Now calling for parties to line-up against Modi is fine. But why the subterfuge? For neither Sonia Gandhi, nor the Left nor any of the regional parties are truly secular. And they are far from being “liberal”.

Secularism and Liberalism are lofty principles. The word that Thapar should use is anti-Hindutva. Will Thapar, Sonia Gandhi or anyone else in that camp dare declare that they are anti-Hindutva?

Be scared, very scared

Worries over Pakistan’s crown jewels

When B Raman says what he says, it is time to start worrying.

They have succeeded in killing her. They will now step up their efforts to eliminate Musharraf. Whoever was responsible for killing her could not have done it without inside complicity. If Al Qaeda is already having sleeper cells in the GHQ, there is an equal danger that it already has sleeper cells inside Pakistan’s nuclear establishment too. [SAAG/Outlook linkthanks Swami Iyer]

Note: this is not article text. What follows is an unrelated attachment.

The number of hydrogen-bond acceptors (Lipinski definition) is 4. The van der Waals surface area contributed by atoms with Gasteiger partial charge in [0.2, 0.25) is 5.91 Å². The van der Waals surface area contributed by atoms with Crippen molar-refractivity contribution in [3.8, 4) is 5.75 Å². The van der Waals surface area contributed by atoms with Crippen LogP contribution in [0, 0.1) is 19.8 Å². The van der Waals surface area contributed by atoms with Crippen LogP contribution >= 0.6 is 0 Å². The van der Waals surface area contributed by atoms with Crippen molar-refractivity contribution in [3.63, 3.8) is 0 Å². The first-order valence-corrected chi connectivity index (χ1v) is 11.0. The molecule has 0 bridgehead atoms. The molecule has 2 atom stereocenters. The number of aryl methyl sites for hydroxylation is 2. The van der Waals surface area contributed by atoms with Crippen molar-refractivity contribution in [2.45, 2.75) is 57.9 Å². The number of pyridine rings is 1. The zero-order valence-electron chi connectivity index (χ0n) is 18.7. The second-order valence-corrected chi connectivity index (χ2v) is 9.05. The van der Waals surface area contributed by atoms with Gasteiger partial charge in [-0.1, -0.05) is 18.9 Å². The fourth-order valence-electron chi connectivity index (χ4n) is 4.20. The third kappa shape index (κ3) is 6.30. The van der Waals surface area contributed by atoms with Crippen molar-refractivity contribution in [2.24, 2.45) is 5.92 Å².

Guest post: Benazir’s sacrifice changed little

In the bloody arc of history, is Ms. Bhutto’s murder truly as seismic as is being claimed?

by Primary Red

She’s been in political exile for over a decade. Her Washington influence is only of recent vintage. India has been lukewarm to her attempted return to power.

Her killing is clearly reprehensible. But it does little to change the dynamics among Pakistan’s real political powerbrokers. For them, she and her party were mere pawns and her martyrdom has changed nothing. Of the key players: the military, the ISI-jihadi nexus, Saudi Arabia, US, China, and India, the first three come out ahead. What’s new?
Continue reading “Guest post: Benazir’s sacrifice changed little”

What’s next for Pakistan

Some parties favour elections, political parties might not